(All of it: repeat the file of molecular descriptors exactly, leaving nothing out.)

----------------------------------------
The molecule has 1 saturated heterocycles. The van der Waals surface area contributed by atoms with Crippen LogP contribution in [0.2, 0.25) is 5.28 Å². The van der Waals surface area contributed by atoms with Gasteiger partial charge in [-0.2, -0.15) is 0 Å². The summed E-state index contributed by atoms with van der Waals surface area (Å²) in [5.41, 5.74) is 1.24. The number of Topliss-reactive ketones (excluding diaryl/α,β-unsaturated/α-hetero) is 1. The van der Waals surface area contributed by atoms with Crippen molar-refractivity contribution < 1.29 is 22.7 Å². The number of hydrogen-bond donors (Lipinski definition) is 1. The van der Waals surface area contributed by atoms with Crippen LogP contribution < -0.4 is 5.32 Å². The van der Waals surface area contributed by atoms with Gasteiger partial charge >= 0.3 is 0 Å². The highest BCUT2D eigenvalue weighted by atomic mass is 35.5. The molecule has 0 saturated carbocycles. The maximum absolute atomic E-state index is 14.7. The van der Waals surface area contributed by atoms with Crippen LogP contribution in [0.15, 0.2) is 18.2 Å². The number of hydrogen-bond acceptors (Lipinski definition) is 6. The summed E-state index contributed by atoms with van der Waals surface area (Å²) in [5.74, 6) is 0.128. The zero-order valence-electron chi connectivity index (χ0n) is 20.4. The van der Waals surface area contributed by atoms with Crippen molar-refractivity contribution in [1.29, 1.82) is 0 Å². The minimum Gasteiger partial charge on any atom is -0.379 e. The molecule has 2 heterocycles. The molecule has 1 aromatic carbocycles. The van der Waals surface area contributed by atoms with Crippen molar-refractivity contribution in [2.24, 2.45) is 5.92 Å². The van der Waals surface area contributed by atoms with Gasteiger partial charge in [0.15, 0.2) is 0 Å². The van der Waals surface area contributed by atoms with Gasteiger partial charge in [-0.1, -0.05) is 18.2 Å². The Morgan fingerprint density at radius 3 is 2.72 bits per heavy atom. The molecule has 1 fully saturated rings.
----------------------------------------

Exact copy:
The molecule has 1 saturated heterocycles. The van der Waals surface area contributed by atoms with Crippen LogP contribution in [0.2, 0.25) is 5.28 Å². The van der Waals surface area contributed by atoms with Gasteiger partial charge in [-0.2, -0.15) is 0 Å². The summed E-state index contributed by atoms with van der Waals surface area (Å²) in [5.41, 5.74) is 1.24. The number of Topliss-reactive ketones (excluding diaryl/α,β-unsaturated/α-hetero) is 1. The van der Waals surface area contributed by atoms with Crippen molar-refractivity contribution < 1.29 is 22.7 Å². The number of hydrogen-bond donors (Lipinski definition) is 1. The van der Waals surface area contributed by atoms with Crippen LogP contribution < -0.4 is 5.32 Å². The van der Waals surface area contributed by atoms with Gasteiger partial charge >= 0.3 is 0 Å². The highest BCUT2D eigenvalue weighted by atomic mass is 35.5. The molecule has 0 saturated carbocycles. The maximum absolute atomic E-state index is 14.7. The van der Waals surface area contributed by atoms with Crippen LogP contribution in [0.15, 0.2) is 18.2 Å². The number of hydrogen-bond acceptors (Lipinski definition) is 6. The summed E-state index contributed by atoms with van der Waals surface area (Å²) in [5.74, 6) is 0.128. The zero-order valence-electron chi connectivity index (χ0n) is 20.4. The van der Waals surface area contributed by atoms with Crippen molar-refractivity contribution in [1.29, 1.82) is 0 Å². The minimum Gasteiger partial charge on any atom is -0.379 e. The molecule has 2 heterocycles. The molecule has 1 aromatic carbocycles. The van der Waals surface area contributed by atoms with Crippen molar-refractivity contribution in [2.24, 2.45) is 5.92 Å². The van der Waals surface area contributed by atoms with Gasteiger partial charge in [0.15, 0.2) is 0 Å². The van der Waals surface area contributed by atoms with Gasteiger partial charge in [-0.1, -0.05) is 18.2 Å². The Morgan fingerprint density at radius 3 is 2.72 bits per heavy atom. The molecule has 1 fully saturated rings.